Premier: ‘Dr King an inspiration to us all’
Bermuda’s people should be inspired by Dr Martin Luther King Jr to face the Island’s problems together, according to Premier Michael Dunkley.
Dr King’s official birthday commemoration takes place today — a day that has been declared a public holiday in the United States.
Recounting the iconic civil rights leader’s legacy, the Premier said Dr King believed that our differences need not divide us, and added that the icon’s message of “a higher unity to reach for” remained prevalent.
Dr King was famous for advocating peaceful protest to achieve equality, particularly for African Americans.
He gave his most famous speech, which ranks as one of the greatest and most important in modern history, at the March on Washington for Jobs and Freedom in August 1963, where he told a quarter of a million people: “I have a dream that my four little children will one day live in a nation where they will not be judged by the colour of their skin, but by the content of their character.”
Mr Dunkley said: “Dr King’s legacy expands far beyond the geographic boundaries of his native United States of America. His influence in life and almost 47 years after his death is remarkable.
“Although we do not observe his birthday and life’s work with a public holiday here in Bermuda, it is important that we are reminded of the principles and strength of the man and the movement he led.
“Legacy is a complex thing for any international figure and Dr King is no different. When we think of him our minds turn to his famous speech that has become known as ‘I have a dream’. The well-known excerpt from that day of speeches in Washington in 1963 sounded a challenge to all to build a better, more just society. It is inspiring even today.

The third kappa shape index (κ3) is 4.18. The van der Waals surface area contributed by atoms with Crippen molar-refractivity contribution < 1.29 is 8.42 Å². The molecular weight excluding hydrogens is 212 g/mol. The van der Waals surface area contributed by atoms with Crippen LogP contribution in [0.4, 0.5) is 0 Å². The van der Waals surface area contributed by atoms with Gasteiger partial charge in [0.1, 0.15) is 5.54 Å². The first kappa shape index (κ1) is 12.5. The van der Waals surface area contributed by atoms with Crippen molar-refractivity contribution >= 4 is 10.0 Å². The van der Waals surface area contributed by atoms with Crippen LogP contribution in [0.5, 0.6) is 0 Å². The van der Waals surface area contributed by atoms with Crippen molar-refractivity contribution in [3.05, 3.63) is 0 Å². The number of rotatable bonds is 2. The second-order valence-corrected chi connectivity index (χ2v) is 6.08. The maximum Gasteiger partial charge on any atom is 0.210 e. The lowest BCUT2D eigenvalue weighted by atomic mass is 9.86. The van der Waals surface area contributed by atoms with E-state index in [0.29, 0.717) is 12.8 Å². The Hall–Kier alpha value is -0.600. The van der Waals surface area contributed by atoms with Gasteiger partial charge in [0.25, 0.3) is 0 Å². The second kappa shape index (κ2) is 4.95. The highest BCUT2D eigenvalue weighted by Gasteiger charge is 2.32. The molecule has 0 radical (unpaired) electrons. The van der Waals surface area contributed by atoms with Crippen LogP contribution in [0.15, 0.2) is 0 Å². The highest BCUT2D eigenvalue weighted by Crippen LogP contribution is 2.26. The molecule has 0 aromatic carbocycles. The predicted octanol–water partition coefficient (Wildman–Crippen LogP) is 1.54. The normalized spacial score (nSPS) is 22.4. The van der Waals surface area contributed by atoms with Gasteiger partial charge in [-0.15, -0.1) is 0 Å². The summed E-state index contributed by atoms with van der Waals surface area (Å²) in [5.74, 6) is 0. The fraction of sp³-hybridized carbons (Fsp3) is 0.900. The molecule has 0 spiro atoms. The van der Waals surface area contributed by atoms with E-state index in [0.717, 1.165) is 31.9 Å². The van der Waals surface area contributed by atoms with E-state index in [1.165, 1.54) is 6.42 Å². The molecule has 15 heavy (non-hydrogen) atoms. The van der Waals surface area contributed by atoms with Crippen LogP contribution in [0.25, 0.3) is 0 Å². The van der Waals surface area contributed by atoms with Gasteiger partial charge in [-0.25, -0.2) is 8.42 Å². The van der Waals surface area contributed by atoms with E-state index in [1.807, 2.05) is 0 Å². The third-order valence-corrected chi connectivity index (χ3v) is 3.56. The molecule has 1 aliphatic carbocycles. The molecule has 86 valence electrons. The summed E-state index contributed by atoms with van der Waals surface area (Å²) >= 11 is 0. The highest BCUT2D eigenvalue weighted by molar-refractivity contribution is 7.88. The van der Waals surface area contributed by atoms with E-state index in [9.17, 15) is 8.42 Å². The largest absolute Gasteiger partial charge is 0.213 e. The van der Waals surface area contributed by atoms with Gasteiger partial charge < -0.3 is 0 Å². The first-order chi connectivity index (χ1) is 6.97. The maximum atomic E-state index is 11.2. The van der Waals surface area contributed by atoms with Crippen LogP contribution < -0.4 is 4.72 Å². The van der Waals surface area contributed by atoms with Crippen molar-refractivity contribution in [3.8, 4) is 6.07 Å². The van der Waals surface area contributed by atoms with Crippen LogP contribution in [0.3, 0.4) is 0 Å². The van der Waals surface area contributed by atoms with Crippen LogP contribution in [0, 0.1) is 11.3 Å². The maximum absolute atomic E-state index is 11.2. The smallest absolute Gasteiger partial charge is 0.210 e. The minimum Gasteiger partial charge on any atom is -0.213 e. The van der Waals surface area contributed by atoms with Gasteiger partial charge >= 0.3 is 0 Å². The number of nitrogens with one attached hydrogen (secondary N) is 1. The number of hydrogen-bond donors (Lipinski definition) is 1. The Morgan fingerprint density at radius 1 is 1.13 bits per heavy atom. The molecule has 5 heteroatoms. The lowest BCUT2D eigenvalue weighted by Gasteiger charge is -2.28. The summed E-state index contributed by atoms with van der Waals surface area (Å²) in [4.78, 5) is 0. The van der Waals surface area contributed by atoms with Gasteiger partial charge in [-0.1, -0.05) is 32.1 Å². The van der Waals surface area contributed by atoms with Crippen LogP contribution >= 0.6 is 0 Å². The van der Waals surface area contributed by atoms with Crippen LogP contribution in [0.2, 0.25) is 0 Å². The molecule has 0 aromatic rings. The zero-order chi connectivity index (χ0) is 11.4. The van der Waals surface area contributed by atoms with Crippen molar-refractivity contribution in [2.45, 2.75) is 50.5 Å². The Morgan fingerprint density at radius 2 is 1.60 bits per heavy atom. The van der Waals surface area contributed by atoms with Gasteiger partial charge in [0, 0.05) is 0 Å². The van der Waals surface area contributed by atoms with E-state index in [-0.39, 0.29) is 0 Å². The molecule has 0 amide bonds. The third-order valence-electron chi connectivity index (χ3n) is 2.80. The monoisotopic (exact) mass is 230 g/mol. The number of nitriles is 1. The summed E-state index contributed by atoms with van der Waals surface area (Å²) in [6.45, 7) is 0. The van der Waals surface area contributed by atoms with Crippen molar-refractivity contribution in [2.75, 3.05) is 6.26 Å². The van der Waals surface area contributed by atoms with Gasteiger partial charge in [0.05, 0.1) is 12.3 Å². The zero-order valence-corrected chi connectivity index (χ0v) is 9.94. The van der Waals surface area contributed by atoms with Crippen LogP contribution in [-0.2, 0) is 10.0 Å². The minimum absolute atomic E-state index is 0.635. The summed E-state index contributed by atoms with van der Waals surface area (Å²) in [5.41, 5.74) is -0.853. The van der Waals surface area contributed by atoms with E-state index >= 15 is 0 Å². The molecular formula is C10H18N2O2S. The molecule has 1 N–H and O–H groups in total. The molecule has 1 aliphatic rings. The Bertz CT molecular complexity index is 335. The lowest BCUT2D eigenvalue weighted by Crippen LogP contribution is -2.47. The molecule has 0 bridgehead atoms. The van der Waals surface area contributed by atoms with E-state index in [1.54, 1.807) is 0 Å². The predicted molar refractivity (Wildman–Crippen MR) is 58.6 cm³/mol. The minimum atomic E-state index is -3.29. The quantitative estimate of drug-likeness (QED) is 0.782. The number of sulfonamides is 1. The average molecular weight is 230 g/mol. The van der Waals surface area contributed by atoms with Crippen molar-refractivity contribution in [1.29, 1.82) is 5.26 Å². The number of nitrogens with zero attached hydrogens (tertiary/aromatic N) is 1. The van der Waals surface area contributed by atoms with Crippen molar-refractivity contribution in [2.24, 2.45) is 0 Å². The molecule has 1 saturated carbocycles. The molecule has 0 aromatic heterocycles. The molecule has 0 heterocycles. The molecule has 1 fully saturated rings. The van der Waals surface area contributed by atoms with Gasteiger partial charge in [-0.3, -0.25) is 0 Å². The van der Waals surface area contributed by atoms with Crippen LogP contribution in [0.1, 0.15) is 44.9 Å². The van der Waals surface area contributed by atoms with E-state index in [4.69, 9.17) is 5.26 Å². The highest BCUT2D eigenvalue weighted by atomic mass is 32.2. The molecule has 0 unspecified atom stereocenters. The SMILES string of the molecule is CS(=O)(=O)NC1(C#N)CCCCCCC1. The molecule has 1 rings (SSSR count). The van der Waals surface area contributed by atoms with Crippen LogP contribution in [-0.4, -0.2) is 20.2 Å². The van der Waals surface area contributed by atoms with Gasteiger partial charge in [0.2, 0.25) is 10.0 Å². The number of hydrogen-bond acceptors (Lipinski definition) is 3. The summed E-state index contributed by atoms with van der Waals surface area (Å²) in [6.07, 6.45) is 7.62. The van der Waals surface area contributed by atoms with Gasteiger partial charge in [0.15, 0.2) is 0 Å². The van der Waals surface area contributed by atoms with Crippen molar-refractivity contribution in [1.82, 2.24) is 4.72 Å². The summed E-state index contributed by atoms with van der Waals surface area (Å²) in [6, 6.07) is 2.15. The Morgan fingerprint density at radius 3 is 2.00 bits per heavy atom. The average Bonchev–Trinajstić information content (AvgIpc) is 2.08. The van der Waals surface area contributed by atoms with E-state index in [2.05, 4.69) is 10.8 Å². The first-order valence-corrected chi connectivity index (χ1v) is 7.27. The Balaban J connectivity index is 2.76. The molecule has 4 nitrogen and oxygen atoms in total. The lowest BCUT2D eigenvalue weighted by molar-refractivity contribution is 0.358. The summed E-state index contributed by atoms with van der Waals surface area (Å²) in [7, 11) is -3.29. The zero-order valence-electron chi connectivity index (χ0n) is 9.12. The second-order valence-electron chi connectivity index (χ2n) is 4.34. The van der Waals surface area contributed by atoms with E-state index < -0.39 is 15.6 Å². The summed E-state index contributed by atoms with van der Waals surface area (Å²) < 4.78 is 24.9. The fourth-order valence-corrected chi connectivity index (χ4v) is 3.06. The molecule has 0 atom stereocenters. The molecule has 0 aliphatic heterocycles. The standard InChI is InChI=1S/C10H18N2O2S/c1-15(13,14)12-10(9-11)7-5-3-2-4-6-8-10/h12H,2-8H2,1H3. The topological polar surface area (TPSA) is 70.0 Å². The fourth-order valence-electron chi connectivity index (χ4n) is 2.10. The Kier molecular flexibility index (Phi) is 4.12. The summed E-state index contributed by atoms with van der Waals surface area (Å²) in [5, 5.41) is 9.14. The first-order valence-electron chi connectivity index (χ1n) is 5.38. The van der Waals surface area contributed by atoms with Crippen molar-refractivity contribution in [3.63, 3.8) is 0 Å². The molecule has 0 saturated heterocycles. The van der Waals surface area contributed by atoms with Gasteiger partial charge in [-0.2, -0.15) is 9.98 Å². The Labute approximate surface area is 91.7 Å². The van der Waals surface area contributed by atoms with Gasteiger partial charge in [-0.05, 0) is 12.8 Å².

“However, Dr King should also be remembered as a fierce anti-war campaigner, a man committed to economic equality and who championed the causes of social and economic justice in all its forms. For example, the March on Washington was for jobs and freedom, designed to highlight not just the racial inequalities in America but the manifest injustice of what the organisers termed ‘fundamental economic inequality along racial lines’.”
He said that Dr King’s most lasting legacy was perhaps his courage.
“His voice of dissent on the Vietnam War helped to crystallise the moral argument that was needed to change the thinking of his countrymen,” he said. “His courage in the face of adversity and conviction when confronted with accusations of disloyalty reminds us that we, too, have a responsibility to our communities to speak up and speak out.
“As Dr King said, ‘the time is always right to do what is right’.
“Throughout his life, Dr King spoke of unity and joined with people of various backgrounds, races and creeds to further the message of social justice through non-violence. He warned us, ‘we must learn to live together as brothers or perish together as fools’.
“In Bermuda we can unite around various causes as we work for solutions to the challenges facing us. We can have disagreements, but, as Dr King counselled, our differing views and differences need not divide us; and that there is a higher unity to reach for.
“In a sermon at Ebenezer Baptist Church in April 1967, Dr King delivered a clarion call in opposition to the Vietnam War.”
Mr Dunkley added: “In his closing he spoke of ‘a true revolution of values’, challenging us to greater compassion. He said, ‘A genuine revolution of values means in the final analysis that our loyalties must become ecumenical rather than sectional. Every nation must now develop an overriding loyalty to mankind as a whole in order to preserve the best in their individual societies’.
“This call for a worldwide fellowship that lifts neighbourly concern beyond one’s tribe, race, class, and nation is in reality a call for an all-embracing, unconditional love for all men.
“As we remember Dr King, his life and legacy, and as we observe the celebration of his birthday with our American friends, let us embrace his overriding message of unconditional love for all peoples.”